Genetic histories: Native Americans’ accounts of being at risk for diabetes.

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  • Author(s): Sahota, Puneet Chawla
  • Source:
    Social Studies of Science (Sage Publications, Ltd.). Dec2012, Vol. 42 Issue 6, p821-842. 22p.
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    • Abstract:
      In an age of genetic medicine, ethnic groups are increasingly being labeled at risk for chronic diseases. Biomedical and genetics research studies have had a significant impact on Native Americans’ perceptions of diabetes risk. Ethnographic interviews with 53 Native Americans were conducted in a tribal community that has participated extensively in studies of diabetes. Tribal members had varying reactions to research labeling them at risk genetically for diabetes, from fatalism to motivation for changing diet/exercise habits. Interviewees spontaneously discussed the ‘thrifty genotype’ hypothesis in diverse ways. Some felt Native Americans had ‘weak genes’ that made them ‘poorly adapted’ to modern society’s diet, while others stated that Native Americans had ‘survival genes’ that historically helped them thrive in harsh environments. Interviewees used genetics as a metaphor for expressing vulnerability in the face of a challenging history that resulted in rapid changes to Native American lifestyles. Interestingly, some tribal members saw biomedical research as a tool to help them ‘adapt’ to the modern world. Collaborative research may provide tribes with unique opportunities to actively address the diabetes epidemic. Researchers’ and healthcare providers’ descriptions of diabetes risk have important implications for how community members perceive their ability to prevent or manage the disease. [ABSTRACT FROM PUBLISHER]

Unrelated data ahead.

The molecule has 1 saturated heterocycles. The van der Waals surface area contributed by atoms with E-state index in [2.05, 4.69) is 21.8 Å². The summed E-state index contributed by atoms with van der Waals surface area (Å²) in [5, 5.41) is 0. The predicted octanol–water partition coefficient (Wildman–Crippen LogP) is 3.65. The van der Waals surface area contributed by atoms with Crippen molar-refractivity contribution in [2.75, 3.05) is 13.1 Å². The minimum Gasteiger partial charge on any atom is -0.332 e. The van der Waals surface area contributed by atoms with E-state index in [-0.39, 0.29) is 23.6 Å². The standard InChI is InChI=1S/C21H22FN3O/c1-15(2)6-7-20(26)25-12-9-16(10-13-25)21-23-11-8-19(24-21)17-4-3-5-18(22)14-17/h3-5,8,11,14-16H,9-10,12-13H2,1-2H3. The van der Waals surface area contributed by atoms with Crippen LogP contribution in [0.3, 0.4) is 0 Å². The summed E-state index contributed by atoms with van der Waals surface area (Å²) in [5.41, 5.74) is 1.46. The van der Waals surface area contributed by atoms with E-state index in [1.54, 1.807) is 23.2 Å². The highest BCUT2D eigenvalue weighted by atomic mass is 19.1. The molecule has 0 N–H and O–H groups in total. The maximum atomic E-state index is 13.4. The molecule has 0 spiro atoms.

• Abstract:
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